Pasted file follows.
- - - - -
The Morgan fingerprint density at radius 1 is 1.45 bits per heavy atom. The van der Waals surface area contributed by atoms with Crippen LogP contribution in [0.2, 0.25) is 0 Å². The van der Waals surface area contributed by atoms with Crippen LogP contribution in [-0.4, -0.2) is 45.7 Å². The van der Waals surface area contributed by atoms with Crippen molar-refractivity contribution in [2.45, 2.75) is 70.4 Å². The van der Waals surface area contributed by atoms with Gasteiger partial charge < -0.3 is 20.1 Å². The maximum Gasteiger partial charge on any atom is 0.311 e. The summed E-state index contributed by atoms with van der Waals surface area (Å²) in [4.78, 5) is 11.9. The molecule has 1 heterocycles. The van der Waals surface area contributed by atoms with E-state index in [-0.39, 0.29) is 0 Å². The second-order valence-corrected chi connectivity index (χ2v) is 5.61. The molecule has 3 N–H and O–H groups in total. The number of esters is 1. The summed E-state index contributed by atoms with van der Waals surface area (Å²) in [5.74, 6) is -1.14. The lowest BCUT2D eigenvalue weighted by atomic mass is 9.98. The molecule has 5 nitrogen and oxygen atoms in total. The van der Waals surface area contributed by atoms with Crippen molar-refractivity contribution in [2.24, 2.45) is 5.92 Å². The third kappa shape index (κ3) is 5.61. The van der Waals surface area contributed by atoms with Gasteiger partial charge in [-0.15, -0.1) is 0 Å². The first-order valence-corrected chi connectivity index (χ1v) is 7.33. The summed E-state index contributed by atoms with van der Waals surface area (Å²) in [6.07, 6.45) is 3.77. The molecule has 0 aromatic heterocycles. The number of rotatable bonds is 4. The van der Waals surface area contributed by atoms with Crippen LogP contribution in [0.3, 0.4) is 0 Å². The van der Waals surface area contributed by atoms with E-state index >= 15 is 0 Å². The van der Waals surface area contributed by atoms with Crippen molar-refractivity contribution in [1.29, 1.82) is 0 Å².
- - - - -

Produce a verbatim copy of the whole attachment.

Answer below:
The Morgan fingerprint density at radius 1 is 1.45 bits per heavy atom. The van der Waals surface area contributed by atoms with Crippen LogP contribution in [0.2, 0.25) is 0 Å². The van der Waals surface area contributed by atoms with Crippen LogP contribution in [-0.4, -0.2) is 45.7 Å². The van der Waals surface area contributed by atoms with Crippen molar-refractivity contribution in [2.45, 2.75) is 70.4 Å². The van der Waals surface area contributed by atoms with Gasteiger partial charge < -0.3 is 20.1 Å². The maximum Gasteiger partial charge on any atom is 0.311 e. The summed E-state index contributed by atoms with van der Waals surface area (Å²) in [4.78, 5) is 11.9. The molecule has 1 heterocycles. The van der Waals surface area contributed by atoms with E-state index in [-0.39, 0.29) is 0 Å². The second-order valence-corrected chi connectivity index (χ2v) is 5.61. The molecule has 3 N–H and O–H groups in total. The number of esters is 1. The summed E-state index contributed by atoms with van der Waals surface area (Å²) in [5.74, 6) is -1.14. The lowest BCUT2D eigenvalue weighted by atomic mass is 9.98. The molecule has 5 nitrogen and oxygen atoms in total. The van der Waals surface area contributed by atoms with Crippen molar-refractivity contribution in [2.24, 2.45) is 5.92 Å². The third kappa shape index (κ3) is 5.61. The van der Waals surface area contributed by atoms with Gasteiger partial charge in [-0.15, -0.1) is 0 Å². The first-order valence-corrected chi connectivity index (χ1v) is 7.33. The summed E-state index contributed by atoms with van der Waals surface area (Å²) in [6.07, 6.45) is 3.77. The molecule has 0 aromatic heterocycles. The number of rotatable bonds is 4. The van der Waals surface area contributed by atoms with Crippen LogP contribution in [0.3, 0.4) is 0 Å². The van der Waals surface area contributed by atoms with E-state index >= 15 is 0 Å². The van der Waals surface area contributed by atoms with Crippen molar-refractivity contribution in [1.29, 1.82) is 0 Å².